Thunderstorms Across the Southern US
Images produced by Hal Pierce (SSAI/NASA GSFC) and caption by Steve Lang
An advancing frontal system has brought heavy rains to the Mississippi Valley
region and the northern Gulf Coast. Low pressure over the central plains
tapped into abundant gulf moisture from the Gulf of Mexico to produce numerous
storms ahead of an advancing cold front. Deep-layer southerly winds in front of
the low transported warm, moist air up from the Gulf northward into the
Mississippi Valley. Storms that formed within this moist air ahead of the
cold front deposited significant amounts of rain from eastern Texas up through
the Mississippi Valley and over to the Florida panhandle. The continuous
regeneration of storms all the way down into the Gulf of Mexico combined with
their movement to the north led to an effect known as “training” whereby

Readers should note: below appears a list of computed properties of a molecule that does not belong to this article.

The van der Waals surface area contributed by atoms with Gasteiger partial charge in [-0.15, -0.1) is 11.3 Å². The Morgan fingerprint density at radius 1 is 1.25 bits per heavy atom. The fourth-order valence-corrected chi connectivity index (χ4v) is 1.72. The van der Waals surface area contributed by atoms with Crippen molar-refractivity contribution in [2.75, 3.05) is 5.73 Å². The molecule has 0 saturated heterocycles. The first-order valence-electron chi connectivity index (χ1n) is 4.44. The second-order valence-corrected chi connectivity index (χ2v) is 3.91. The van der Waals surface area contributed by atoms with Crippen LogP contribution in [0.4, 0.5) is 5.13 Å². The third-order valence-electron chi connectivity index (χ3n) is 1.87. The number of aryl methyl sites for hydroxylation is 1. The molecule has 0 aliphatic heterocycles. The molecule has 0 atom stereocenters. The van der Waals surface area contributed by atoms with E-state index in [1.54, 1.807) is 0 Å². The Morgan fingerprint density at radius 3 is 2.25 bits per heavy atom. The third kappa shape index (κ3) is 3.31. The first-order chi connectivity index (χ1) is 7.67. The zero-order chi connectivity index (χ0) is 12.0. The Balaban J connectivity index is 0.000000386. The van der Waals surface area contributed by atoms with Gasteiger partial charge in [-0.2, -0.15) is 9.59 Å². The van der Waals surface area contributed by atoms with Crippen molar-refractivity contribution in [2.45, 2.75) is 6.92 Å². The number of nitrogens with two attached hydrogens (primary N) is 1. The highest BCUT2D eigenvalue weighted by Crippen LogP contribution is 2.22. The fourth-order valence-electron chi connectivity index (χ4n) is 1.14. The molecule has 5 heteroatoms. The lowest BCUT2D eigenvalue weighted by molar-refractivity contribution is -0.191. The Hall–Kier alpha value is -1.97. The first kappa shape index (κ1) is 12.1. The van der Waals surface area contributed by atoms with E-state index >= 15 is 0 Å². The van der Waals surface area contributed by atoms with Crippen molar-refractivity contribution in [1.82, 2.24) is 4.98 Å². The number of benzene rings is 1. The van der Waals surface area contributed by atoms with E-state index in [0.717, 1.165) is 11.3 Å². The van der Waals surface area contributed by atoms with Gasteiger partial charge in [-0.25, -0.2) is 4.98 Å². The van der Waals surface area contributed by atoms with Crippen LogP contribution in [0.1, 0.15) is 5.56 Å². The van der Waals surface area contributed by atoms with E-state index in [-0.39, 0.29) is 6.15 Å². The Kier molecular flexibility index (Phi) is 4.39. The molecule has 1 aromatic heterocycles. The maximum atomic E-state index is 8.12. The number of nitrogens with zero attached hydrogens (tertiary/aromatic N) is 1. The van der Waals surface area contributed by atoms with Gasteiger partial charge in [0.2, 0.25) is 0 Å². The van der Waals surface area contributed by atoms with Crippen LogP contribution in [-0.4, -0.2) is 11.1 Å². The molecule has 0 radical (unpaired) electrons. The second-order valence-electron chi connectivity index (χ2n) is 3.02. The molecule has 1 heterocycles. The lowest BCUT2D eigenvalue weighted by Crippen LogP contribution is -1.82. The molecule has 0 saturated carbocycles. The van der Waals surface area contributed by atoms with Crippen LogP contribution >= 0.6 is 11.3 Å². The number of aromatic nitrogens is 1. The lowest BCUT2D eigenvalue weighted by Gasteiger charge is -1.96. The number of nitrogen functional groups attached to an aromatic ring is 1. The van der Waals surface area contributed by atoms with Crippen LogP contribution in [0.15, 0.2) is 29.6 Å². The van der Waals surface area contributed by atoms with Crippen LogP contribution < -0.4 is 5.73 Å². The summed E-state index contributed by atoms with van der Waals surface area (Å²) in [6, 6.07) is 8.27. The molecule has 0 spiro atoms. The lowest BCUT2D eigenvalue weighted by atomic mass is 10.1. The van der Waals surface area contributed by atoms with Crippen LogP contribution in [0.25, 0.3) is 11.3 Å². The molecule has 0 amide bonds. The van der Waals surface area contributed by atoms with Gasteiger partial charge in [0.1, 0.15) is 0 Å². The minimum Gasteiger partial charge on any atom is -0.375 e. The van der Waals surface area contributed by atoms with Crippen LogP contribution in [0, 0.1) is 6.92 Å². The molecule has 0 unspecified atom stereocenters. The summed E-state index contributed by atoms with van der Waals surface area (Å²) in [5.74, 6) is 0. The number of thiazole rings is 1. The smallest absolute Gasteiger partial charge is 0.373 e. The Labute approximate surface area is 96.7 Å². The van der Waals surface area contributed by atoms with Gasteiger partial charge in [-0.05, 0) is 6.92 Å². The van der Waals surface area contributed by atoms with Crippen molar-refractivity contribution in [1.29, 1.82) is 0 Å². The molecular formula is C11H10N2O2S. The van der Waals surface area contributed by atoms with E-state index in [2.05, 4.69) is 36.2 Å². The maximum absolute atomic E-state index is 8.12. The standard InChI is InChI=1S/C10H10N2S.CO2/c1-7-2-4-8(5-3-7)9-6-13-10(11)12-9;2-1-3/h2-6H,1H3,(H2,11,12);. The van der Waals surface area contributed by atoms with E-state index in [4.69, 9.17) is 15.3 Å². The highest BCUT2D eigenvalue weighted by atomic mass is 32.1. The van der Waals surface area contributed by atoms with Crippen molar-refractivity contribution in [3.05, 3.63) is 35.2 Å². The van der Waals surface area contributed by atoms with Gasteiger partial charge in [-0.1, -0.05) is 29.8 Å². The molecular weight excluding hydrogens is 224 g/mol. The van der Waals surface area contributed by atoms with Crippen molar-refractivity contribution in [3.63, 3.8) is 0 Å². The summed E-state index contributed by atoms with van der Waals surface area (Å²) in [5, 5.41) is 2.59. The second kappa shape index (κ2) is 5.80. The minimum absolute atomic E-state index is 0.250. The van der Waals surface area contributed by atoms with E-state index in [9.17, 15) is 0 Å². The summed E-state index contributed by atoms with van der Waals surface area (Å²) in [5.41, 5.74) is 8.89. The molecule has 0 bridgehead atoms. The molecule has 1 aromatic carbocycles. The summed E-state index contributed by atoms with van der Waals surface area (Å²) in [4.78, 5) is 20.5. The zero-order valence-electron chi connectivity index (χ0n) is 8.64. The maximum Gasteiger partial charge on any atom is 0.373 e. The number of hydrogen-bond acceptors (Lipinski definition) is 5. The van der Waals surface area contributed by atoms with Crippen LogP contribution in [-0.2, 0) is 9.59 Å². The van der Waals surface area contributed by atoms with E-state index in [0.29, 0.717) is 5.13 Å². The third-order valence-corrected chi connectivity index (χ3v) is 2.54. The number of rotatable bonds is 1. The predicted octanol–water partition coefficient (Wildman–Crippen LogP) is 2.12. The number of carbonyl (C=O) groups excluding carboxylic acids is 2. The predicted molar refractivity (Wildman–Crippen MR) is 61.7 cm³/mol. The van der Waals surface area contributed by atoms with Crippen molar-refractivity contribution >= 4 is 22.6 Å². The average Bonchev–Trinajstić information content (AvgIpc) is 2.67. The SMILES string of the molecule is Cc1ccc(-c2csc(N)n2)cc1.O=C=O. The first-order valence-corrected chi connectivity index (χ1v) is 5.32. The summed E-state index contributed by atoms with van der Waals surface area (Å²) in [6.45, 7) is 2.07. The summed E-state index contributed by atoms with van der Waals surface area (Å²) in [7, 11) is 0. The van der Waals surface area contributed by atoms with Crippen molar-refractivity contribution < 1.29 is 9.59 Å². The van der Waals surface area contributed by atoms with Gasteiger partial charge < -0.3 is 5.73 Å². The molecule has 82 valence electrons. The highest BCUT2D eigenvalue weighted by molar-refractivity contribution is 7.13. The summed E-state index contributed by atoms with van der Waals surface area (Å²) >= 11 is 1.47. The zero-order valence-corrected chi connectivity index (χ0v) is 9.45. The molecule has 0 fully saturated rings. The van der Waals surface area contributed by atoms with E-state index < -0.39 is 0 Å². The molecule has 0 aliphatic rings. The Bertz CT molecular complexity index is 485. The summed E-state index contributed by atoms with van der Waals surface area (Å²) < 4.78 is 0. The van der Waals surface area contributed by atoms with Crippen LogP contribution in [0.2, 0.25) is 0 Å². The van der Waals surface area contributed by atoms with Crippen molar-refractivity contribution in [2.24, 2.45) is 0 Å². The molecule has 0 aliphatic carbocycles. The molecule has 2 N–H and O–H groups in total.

several different storms pass over the same area. This can lead to significant
The Tropical Rainfall Measuring Mission (TRMM) satellite took this image
of a cluster of storms as they were approaching the Houston area. The image
was taken at 15:50 UTC (9:50 am CST) on 17 November 2003, and it shows rainfall
rates from the TRMM Precipitation Radar (PR) in the inner swath and the TRMM
Microwave Imager (TMI) in the outer swath overlaid on visible data from the
TRMM Visible Infrared Scanner (VIRS) in white. Areas of heavy rainfall (red
areas) associated with convective storms are embedded within areas of moderate
(green areas) to light rain (blue areas). These storms spawned up to 21 tornadoes and flooded the Houston area, causing 25 to 30 million dollars worth of damage, according to news reports. One person drowned in the high waters.
TRMM is a joint mission between NASA and the Japanese space agency NASDA.
This image originally appeared on the Earth Observatory. Click here to view the full, original record.